UPDATE 9/16/23 6:38 p.m. ET: Jann Wenner has been removed from the Rock and Roll Hall of Fame board of directors following his The New York Times interview where he claimed Black and women musicians weren't "articulate at the level” of the white musicians featured in his new book, The Masters.
“Jann Wenner has been removed from the Board of Directors of the Rock & Roll Hall of Fame Foundation,” read a statement released from the foundation on Saturday.
Wenner was one of the co-founders of the Rock and Roll Hall of Fame when it launched in 1987. He served as chairman of the foundation until 2020 when he stepped down and assumed a role on the board of directors.
See original story below.
Rolling Stone founder Jann Wenner claimed Black and women artists aren't as "articulate" as white male rockers.
During an interview with The New York Times to promote his new book, The Masters, Wenner was asked about using interviews he's only done with white male artists for the book, and the statement he made in the introduction where he wrote Black artists were not part of his "zeitgeist."
"When I was referring to the zeitgeist, I was referring to Black performers, not to the female performers, OK? Just to get that accurate," he said before explaining why he interviewed "philosophers of rock" like Bono, Bob Dylan, Jerry Garcia, Mick Jagger, and more for the book.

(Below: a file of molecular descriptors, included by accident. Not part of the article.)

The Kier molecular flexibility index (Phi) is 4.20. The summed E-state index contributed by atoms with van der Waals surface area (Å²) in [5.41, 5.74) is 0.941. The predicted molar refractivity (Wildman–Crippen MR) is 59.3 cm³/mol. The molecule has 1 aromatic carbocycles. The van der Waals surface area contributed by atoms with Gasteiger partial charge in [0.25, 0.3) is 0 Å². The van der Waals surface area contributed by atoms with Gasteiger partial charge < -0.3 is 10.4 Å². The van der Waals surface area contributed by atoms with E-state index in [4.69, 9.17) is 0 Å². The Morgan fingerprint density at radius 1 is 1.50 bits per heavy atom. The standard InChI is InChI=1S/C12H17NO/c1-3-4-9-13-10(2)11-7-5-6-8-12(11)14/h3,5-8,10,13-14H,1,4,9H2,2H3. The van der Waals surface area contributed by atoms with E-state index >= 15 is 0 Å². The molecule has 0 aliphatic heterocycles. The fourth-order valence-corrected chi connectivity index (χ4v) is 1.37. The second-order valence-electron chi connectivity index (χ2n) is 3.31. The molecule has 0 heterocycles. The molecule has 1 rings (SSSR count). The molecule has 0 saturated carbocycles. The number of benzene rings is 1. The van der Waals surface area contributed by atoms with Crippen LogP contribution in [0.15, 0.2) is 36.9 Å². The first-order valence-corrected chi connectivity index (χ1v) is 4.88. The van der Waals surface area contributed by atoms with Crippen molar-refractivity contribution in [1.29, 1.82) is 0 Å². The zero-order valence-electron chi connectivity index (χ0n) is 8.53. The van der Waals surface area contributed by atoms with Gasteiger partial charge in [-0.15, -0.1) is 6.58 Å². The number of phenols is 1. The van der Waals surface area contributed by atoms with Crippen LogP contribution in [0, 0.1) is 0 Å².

"The selection was not a deliberate selection," he continued. "It was kind of intuitive over the years; it just fell together that way. The people had to meet a couple criteria, but it was just kind of my personal interest and love of them. Insofar as the women, just none of them were as articulate enough on this intellectual level."
The reporter challenged Wenner and gave him another chance to clean up his statement, asking if he really thought an artist like Janis Joplin wasn't articulate. But the 77-year-old managed to dig himself an even bigger hole with his explanation.
According to Wenner, it wasn't that they weren't "creative geniuses" or "inarticulate," but artists like Grace Slick or Janis Joplin aren't elite musicians. He claimed Joni Mitchell wasn't a "philosopher of rock' n' roll."
Regarding Black artists, Wenner added, "You know, Stevie Wonder, genius, right? I suppose when you use a word as broad as 'masters,' the fault is using that word. Maybe Marvin Gaye, or Curtis Mayfield? I mean, they just didn't articulate at that level."
Artists like Peter Townshend and Mick Jagger were featured in Wenner's book because they were writing about "deep things about a particular generation, a particular spirit and a particular attitude about rock' n' roll." They were also the ones to really "articulate it."
Wenner then tried to clean up his statement for "public relations sake" and stated, "Maybe I should have gone and found one Black and one woman artist to include here that didn't measure up to that same historical standard, just to avert this kind of criticism."
Jann Wenner left Rolling Stone in 2019, and his time with the company wasn't without controversy, such as accusations of biased reviews and leaving a number of women and Black artists out of lists such as the Top 500 Albums of All Time and more.